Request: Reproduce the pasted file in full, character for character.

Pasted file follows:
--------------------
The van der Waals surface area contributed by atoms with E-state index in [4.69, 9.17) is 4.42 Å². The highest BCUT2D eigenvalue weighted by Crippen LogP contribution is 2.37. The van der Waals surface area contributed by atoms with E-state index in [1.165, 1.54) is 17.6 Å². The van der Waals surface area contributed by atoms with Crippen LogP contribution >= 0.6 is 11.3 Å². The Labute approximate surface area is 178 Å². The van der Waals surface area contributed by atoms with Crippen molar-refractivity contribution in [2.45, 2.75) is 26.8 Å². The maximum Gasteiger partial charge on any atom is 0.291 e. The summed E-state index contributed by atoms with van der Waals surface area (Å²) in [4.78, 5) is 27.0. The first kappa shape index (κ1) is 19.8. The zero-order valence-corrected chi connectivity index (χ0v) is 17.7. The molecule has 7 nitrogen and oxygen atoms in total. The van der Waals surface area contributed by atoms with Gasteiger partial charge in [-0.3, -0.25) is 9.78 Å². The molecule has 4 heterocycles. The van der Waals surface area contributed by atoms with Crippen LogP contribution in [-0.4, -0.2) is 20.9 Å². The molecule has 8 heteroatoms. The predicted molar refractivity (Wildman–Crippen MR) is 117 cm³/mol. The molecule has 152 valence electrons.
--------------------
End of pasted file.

The van der Waals surface area contributed by atoms with E-state index in [4.69, 9.17) is 4.42 Å². The highest BCUT2D eigenvalue weighted by Crippen LogP contribution is 2.37. The van der Waals surface area contributed by atoms with E-state index in [1.165, 1.54) is 17.6 Å². The van der Waals surface area contributed by atoms with Crippen LogP contribution >= 0.6 is 11.3 Å². The Labute approximate surface area is 178 Å². The van der Waals surface area contributed by atoms with Crippen molar-refractivity contribution in [2.45, 2.75) is 26.8 Å². The maximum Gasteiger partial charge on any atom is 0.291 e. The summed E-state index contributed by atoms with van der Waals surface area (Å²) in [4.78, 5) is 27.0. The first kappa shape index (κ1) is 19.8. The zero-order valence-corrected chi connectivity index (χ0v) is 17.7. The molecule has 7 nitrogen and oxygen atoms in total. The van der Waals surface area contributed by atoms with Gasteiger partial charge in [-0.3, -0.25) is 9.78 Å². The molecule has 4 heterocycles. The van der Waals surface area contributed by atoms with Crippen LogP contribution in [-0.4, -0.2) is 20.9 Å². The molecule has 8 heteroatoms. The predicted molar refractivity (Wildman–Crippen MR) is 117 cm³/mol. The molecule has 152 valence electrons.